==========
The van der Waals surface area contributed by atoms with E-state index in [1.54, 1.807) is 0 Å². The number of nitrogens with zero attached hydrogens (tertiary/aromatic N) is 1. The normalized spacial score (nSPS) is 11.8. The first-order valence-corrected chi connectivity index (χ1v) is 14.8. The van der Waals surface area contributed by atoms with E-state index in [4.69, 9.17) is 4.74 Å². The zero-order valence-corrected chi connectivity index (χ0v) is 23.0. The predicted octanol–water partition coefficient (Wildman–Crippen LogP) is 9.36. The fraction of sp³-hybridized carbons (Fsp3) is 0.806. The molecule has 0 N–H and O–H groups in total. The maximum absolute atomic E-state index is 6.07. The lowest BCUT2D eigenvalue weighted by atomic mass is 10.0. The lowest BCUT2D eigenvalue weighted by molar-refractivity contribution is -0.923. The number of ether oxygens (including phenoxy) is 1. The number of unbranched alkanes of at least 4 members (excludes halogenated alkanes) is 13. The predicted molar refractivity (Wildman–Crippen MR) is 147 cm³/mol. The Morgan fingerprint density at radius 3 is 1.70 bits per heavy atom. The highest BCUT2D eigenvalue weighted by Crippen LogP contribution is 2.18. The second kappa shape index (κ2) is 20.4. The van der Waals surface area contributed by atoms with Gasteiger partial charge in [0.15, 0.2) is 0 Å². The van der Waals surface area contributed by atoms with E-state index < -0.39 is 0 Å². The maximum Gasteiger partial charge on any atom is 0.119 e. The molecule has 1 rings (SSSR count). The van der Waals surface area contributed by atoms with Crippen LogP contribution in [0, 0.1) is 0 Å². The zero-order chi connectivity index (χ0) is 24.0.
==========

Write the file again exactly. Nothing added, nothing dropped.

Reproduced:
The van der Waals surface area contributed by atoms with E-state index in [1.54, 1.807) is 0 Å². The number of nitrogens with zero attached hydrogens (tertiary/aromatic N) is 1. The normalized spacial score (nSPS) is 11.8. The first-order valence-corrected chi connectivity index (χ1v) is 14.8. The van der Waals surface area contributed by atoms with E-state index in [4.69, 9.17) is 4.74 Å². The zero-order valence-corrected chi connectivity index (χ0v) is 23.0. The predicted octanol–water partition coefficient (Wildman–Crippen LogP) is 9.36. The fraction of sp³-hybridized carbons (Fsp3) is 0.806. The molecule has 0 N–H and O–H groups in total. The maximum absolute atomic E-state index is 6.07. The lowest BCUT2D eigenvalue weighted by atomic mass is 10.0. The lowest BCUT2D eigenvalue weighted by molar-refractivity contribution is -0.923. The number of ether oxygens (including phenoxy) is 1. The number of unbranched alkanes of at least 4 members (excludes halogenated alkanes) is 13. The predicted molar refractivity (Wildman–Crippen MR) is 147 cm³/mol. The Morgan fingerprint density at radius 3 is 1.70 bits per heavy atom. The highest BCUT2D eigenvalue weighted by Crippen LogP contribution is 2.18. The second kappa shape index (κ2) is 20.4. The van der Waals surface area contributed by atoms with Gasteiger partial charge in [0.15, 0.2) is 0 Å². The van der Waals surface area contributed by atoms with E-state index < -0.39 is 0 Å². The maximum Gasteiger partial charge on any atom is 0.119 e. The molecule has 1 rings (SSSR count). The van der Waals surface area contributed by atoms with Crippen LogP contribution in [0, 0.1) is 0 Å². The zero-order chi connectivity index (χ0) is 24.0.